In the thick of the COVID-19 pandemic, most employees were working where they lived and living where they worked. Social distancing measures and the rise of remote work opportunities kept many people indoors. Small apartments, high rents, and the expensive cost of living in metropolitan cities caused many urbanites to reevaluate housing options.
Nearly 30% of urban-dwelling millennials (who make up the majority of today’s workforce) decided to relocate to the suburbs during the pandemic. Secondary markets such as Dallas, Cleveland, and Philadelphia surprisingly saw some of the nation’s most significant increases in buyer demand.
The great suburban migration paired with mandatory business closures significantly impacted the economy, especially in large cities. From New York to Los Angeles, many non-essential businesses permanently closed their doors, with approximately 800,000 businesses in total closed for good (200,000 more than the annual average before coronavirus).
As vaccines roll out nationwide, businesses and local shops and restaurants are finally reopening. Many of the people who fled from primary markets are now in secondary and tertiary markets. The question remains: will those people move back to the city or stay in the ‘burbs?
Commercial real estate investors are itching to understand whether urban or suburban properties are the smarter play. Before diving into any major financial decisions, investors should understand the differences between investing in urban and suburban real estate, along with the different types of CRE investments to consider.
Urban Versus Suburban
According to a survey by Morrison & Foster, many commercial real estate investors are confident that large cities will bounce back to pre-pandemic levels. For the time being, however, only 47% think primary markets are best suited for commercial real estate investment, while 37% are hedging their bets on secondary markets.
With the rise of remote work, office leasing took a hit in major American cities. Although offices are indeed reopening, many companies are embracing a hybrid work model and choosing to downsize their existing space. That being said, there is evidence that people are returning to urban areas. For instance, in New York City, migration rates are currently growing more than twice as fast as they were in 2019.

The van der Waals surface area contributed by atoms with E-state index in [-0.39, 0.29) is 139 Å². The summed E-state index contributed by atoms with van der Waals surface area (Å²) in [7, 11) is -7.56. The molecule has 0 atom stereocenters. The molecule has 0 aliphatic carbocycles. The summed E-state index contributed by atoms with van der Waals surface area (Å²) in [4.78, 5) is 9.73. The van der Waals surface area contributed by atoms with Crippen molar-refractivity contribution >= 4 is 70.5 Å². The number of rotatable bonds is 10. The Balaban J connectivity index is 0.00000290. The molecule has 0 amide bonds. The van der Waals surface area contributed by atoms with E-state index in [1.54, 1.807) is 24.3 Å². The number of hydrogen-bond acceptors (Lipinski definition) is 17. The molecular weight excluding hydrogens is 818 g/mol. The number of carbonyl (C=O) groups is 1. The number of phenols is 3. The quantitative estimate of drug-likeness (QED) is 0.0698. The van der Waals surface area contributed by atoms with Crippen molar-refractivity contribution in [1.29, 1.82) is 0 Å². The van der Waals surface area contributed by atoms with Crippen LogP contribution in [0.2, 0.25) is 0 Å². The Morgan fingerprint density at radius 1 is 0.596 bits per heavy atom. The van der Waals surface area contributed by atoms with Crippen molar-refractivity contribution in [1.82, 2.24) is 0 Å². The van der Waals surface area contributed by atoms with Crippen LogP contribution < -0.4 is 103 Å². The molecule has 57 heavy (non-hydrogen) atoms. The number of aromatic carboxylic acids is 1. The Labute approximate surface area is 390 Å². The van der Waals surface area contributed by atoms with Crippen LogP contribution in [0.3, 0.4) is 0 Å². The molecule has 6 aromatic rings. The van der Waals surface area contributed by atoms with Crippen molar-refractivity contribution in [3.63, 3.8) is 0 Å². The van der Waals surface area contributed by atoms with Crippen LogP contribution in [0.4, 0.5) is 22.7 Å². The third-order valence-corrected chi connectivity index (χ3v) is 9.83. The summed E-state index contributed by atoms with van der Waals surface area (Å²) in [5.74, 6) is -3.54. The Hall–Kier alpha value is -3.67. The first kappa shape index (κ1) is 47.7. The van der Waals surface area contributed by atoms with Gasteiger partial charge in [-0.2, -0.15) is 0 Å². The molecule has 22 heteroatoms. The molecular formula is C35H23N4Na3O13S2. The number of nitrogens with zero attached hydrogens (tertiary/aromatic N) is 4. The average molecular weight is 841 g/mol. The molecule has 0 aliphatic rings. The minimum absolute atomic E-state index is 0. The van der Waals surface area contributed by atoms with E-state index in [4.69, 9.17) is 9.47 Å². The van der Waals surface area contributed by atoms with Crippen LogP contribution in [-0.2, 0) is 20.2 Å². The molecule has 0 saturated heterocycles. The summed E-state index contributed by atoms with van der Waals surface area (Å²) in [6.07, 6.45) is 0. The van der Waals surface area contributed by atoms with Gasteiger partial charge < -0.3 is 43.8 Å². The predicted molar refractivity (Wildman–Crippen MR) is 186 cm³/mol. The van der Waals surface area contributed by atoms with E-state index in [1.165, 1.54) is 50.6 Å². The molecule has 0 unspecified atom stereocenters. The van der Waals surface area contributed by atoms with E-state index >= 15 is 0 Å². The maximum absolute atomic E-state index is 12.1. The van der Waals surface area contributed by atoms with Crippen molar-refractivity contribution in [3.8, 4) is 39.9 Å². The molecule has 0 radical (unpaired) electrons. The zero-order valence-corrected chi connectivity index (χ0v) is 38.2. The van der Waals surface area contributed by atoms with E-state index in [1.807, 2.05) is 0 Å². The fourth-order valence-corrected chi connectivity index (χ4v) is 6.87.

For commercial real estate investing purposes, it’s best to look at the pros and cons of the different markets and their fundamentals.
Urban Commercial Real Estate
- Cities have significantly more foot traffic than the suburbs.
- Urban cities offer public transportation, many companies, several attractions, and a diverse array of amenities.
- There’s a large pool of potential tenants.
- Urban centers usually have higher taxes, with a city tax in addition to state tax. (For example, San Francisco has relatively expensive transfer taxes, ranging between 0.5% to 3.0% depending on how much a property is worth.)
- There is less space for new development.
- Crime rates can be higher.
Suburban Commercial Real Estate
- Investors can get more square footage per dollar.
- Taxes and utilities tend to be lower.
- There’s more room for new development.
- There are not as many potential tenants.